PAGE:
Abusing alcohol accelerates the loss of muscle mass and frailty

Alcohol damages health and is considered a risk factor for many diseases that could be prevented. However, its consumption is widespread worldwide, and according to an analysis of ‘Global Burden of Disease’ published in The Lancet an estimated 1.34 billion people consumed harmful amounts of alcohol in 2020. Additionally, the alcoholism It not only harms the person affected, but also has negative consequences for the people around them.

A new study has found another undesirable effect of drinking alcohol because it reveals that heavy drinkers They may also run the risk of lose muscle mass and develop frailtya condition known as sarcopenia which is associated with aging and sedentary lifestyle. The research has been carried out by scientists from the University of East Anglia (UEA)who have shown with statistical modeling that individuals with the least amount of muscle drank 10 units of alcohol or more each day, which is equivalent to a bottle of wine about.

“Losing muscle as we age leads to muscle problems. weakness and frailty in old age”, has warned Professor Ailsa Welch, from the UEA Norwich Medical School, who adds that “alcohol intake is an important modifiable risk factor for many diseases, so we wanted to know more about the relationship between the Alcohol consumption and muscle health as we age.

Less muscle mass in middle-aged people who drink alcohol

The researchers used data from the UK Biobank, a vast database containing anonymous information on the lifestyle and health of half a million people in the UK, and recruited 196,561 men and women aged 37-73. . To carry out their evaluation, they took into account the size of the body –because larger people also have more muscle mass– and aspects such as protein consumption and the physical activity they carried out.

Most of the people tested were between the ages of 50 and 60, and those who drank a lot of alcohol had less skeletal muscle compared to people who drank less.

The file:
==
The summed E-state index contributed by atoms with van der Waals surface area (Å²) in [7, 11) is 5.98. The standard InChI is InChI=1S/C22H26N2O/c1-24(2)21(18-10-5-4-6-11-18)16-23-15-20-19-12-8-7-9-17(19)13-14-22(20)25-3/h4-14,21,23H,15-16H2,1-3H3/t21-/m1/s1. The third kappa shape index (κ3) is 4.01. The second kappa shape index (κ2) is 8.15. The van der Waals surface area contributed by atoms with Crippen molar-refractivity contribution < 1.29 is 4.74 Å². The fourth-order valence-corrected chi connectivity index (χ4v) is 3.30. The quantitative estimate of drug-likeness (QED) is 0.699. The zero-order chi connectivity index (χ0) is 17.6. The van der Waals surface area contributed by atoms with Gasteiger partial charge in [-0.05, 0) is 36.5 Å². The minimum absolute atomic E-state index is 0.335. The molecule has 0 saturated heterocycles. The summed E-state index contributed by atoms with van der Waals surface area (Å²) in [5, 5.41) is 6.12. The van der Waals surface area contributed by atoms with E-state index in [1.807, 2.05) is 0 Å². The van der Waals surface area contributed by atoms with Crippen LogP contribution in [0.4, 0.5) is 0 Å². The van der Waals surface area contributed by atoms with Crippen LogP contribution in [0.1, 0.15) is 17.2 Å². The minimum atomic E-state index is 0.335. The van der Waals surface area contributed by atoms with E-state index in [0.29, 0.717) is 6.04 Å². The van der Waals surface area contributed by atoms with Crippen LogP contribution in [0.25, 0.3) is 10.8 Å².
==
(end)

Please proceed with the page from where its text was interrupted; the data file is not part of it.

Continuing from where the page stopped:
They studied the amount of alcohol these individuals drank and compared it to the amount of muscle they had, based on their body size. “We also took into account things like how much protein they were eating, their levels of physical activity, and other factors that could make a difference in how much muscle they might have,” explained Dr. Jane Skinner, also from the School of UEA Norwich Medicine.

The researcher notes that most of the people tested were between the ages of 50 and 60 and found that those who drank heavily had less skeletal muscle compared to people who drank less, after accounting for their body size and other factors that could influence “We saw that it really became a problem when people were drinking 10 or more units a day, which is equal to a bottle of wine, or four or five pints.”

The findings have been published in the journal Calcified Tissue International and according to Professor Welch show that “alcohol can have deleterious effects on muscle mass at higher levels of consumption”. “We know that losing muscle as we age leads to problems with weakness and frailty, so this suggests another reason to avoid routinely drinking large amounts of alcohol in early and middle age,” she concludes.

Source: www.webconsultas.com

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